Pandemic Fund: FG Enhances Health Security With Sector-Wide Approach

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National Dialogue Stakeholders
A cross section of stakeholders during the national dialogue in Abuja.

The Nigerian government has announced robust measures to bolster the nation’s health security infrastructure in response to ongoing global health challenges.

The Minister of Health and Social Welfare, Prof. Muhammad Pate made this declaration on Monday in Abuja during the National Dialogue on Nigeria’s Pandemic Fund Grant Application.

The Pandemic Fund, a collaborative initiative aimed at enhancing pandemic prevention, preparedness, and response capacities in low- and middle-income countries, has amassed $2 billion in funding from various stakeholders, as reported by Science Nigeria.

Proposals must focus on early warning systems, disease surveillance, laboratory infrastructure, and enhancing public health and community workforce capacity. They should address these priority areas while accommodating specific regional needs.

Pate outlined the implementation of a sector-wide approach to enhance surveillance, detection, and readiness for potential outbreaks. He highlighted the establishment of the Pandemic Fund as part of Nigeria’s broader health sector reinforcement initiative.

Emphasising the nation’s commitment to self-reliance in health security, he stressed the importance of domestic investment alongside external support.

Furthermore, he underscored transparency and accountability, outlining plans for regular health reports and public dialogues to ensure citizen engagement and oversight.

Endorsed at both federal and state levels, this comprehensive approach aims to foster a unified response to safeguard Nigeria’s population against health threats.

Pate emphasised the critical need for a unified and coordinated approach to health security, leveraging available resources and expertise to effectively address present and future challenges.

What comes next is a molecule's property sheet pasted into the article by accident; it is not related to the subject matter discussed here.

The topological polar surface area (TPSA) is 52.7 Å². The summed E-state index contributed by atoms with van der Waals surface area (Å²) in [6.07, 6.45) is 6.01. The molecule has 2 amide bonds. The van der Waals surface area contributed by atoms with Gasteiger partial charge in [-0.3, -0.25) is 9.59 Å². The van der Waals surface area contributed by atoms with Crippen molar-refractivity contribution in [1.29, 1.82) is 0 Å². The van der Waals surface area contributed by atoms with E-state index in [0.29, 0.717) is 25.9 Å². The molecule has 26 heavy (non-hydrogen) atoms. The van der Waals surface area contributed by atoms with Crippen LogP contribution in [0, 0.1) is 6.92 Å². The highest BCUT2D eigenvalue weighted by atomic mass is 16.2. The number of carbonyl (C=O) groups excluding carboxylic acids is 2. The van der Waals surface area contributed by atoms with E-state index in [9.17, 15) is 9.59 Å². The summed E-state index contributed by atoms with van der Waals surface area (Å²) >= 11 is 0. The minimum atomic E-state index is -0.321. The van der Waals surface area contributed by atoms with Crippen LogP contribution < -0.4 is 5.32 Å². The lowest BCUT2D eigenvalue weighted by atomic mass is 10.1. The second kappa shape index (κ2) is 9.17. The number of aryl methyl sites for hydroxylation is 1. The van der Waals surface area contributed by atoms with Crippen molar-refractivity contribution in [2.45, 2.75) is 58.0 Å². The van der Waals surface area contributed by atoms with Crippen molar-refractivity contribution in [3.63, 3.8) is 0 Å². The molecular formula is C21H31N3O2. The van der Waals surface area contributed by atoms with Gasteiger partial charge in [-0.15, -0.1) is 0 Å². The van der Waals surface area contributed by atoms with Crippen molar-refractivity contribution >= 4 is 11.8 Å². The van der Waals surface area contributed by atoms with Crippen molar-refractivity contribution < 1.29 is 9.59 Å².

He underlined the importance of learning from past pandemics like COVID-19 and emphasised the significance of initiatives such as the pandemic plan in improving preparedness and response capabilities.

Additionally, he stressed the importance of collaboration between national systems, development partners, and organisations like the Nigeria Centre for Disease Control (NCDC) to ensure the sustainability and effectiveness of efforts in tackling health emergencies.

Programme director, division of global health protection, USCDC, Dr. Farah Husain underscored the significance of partnership and innovation in ensuring optimal readiness and response to disease outbreaks.

Husain acknowledged the need for collective efforts from various stakeholders, including government institutions and international partners, to build resilient systems and effectively tackle health security challenges.

She also recognised the importance of innovative financing mechanisms like the pandemic fund in driving results and reversing the trend of underfunding health security initiatives.

The WHO Representative in Nigeria, Dr. Walter Mulombo called for a unified approach and increased investment in health security measures to safeguard the population and mitigate future risks.

Mulombo stressed the significance of initiatives like the pandemic plan in enhancing readiness for future pandemics and health emergencies.

Additionally, he highlighted the need for funding and support for organisations like NCDC to drive these efforts forward.

He underscored the urgency of addressing global health security issues, including antimicrobial resistance, and emphasised the role of collective action in ensuring a stronger and more effective response to health threats.

Also speaking, the director-general of NCDC, Dr. Jide Idris emphasised the collective responsibility and shared commitment to navigating future health challenges and ensuring the country’s preparedness and resilience.

Idris emphasized the importance of prevention, disease surveillance, and preparedness and response capabilities as key components of this infrastructure.

Furthermore, he highlighted the government’s commitment to prioritising health security, as evidenced by its inclusion in the Nigeria Health Sector Renewal Investment Programme (NHSRIP).

He underscored the collaborative effort needed to effectively utilise the pandemic fund and address national needs, emphasising transparency, collaboration and accountability.

He also stressed the importance of considering various guidelines and perspectives, such as the One Health approach, gender sensitivity, equity issues and climate and health, in developing a comprehensive and compelling grant application that reflects Nigeria’s unified national priorities.

Recall that the pandemic fund was established in September 2022 and officially launched during a G20 meeting. Hosted by the World Bank, the Pandemic Fund is the first multilateral financing mechanism dedicated to providing multiyear grants to help low- and middle-income countries better prepare for future pandemics.

The Fund received 179 applications from 133 countries in its first Call for Proposals. The first round of awards was granted in July 2023, totaling US$338 million that will leverage over US$2 billion to help 37 countries strengthen their capacity to prevent, prepare for, and respond to pandemics.

Over 30 per cent of the grants allocated are for projects in sub-Saharan Africa, and over 75 percent are in low and lower-middle-income countries.

Racheal Abujah
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